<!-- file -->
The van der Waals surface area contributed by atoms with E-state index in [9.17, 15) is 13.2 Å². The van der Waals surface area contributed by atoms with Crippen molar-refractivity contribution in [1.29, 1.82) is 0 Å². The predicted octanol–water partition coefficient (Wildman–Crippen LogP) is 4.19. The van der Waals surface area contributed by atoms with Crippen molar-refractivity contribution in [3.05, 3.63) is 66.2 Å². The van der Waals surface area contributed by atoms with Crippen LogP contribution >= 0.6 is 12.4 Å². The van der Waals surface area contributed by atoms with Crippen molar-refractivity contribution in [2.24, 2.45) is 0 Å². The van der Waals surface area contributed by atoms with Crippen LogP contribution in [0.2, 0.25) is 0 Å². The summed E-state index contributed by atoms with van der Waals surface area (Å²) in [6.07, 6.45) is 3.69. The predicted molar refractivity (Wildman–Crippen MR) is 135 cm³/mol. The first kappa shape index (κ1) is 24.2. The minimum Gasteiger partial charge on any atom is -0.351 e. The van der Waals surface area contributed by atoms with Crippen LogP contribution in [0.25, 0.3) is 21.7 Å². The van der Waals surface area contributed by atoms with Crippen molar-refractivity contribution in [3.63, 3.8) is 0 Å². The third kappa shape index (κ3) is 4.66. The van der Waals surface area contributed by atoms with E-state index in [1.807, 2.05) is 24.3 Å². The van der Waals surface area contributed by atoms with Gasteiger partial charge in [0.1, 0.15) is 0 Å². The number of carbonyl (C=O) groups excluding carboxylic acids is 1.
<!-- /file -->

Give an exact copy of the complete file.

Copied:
The van der Waals surface area contributed by atoms with E-state index in [9.17, 15) is 13.2 Å². The van der Waals surface area contributed by atoms with Crippen molar-refractivity contribution in [1.29, 1.82) is 0 Å². The predicted octanol–water partition coefficient (Wildman–Crippen LogP) is 4.19. The van der Waals surface area contributed by atoms with Crippen molar-refractivity contribution in [3.05, 3.63) is 66.2 Å². The van der Waals surface area contributed by atoms with Crippen LogP contribution >= 0.6 is 12.4 Å². The van der Waals surface area contributed by atoms with Crippen molar-refractivity contribution in [2.24, 2.45) is 0 Å². The van der Waals surface area contributed by atoms with Crippen LogP contribution in [0.2, 0.25) is 0 Å². The summed E-state index contributed by atoms with van der Waals surface area (Å²) in [6.07, 6.45) is 3.69. The predicted molar refractivity (Wildman–Crippen MR) is 135 cm³/mol. The first kappa shape index (κ1) is 24.2. The minimum Gasteiger partial charge on any atom is -0.351 e. The van der Waals surface area contributed by atoms with Crippen LogP contribution in [0.25, 0.3) is 21.7 Å². The van der Waals surface area contributed by atoms with Crippen molar-refractivity contribution in [3.63, 3.8) is 0 Å². The third kappa shape index (κ3) is 4.66. The van der Waals surface area contributed by atoms with E-state index in [1.807, 2.05) is 24.3 Å². The van der Waals surface area contributed by atoms with Gasteiger partial charge in [0.1, 0.15) is 0 Å². The number of carbonyl (C=O) groups excluding carboxylic acids is 1.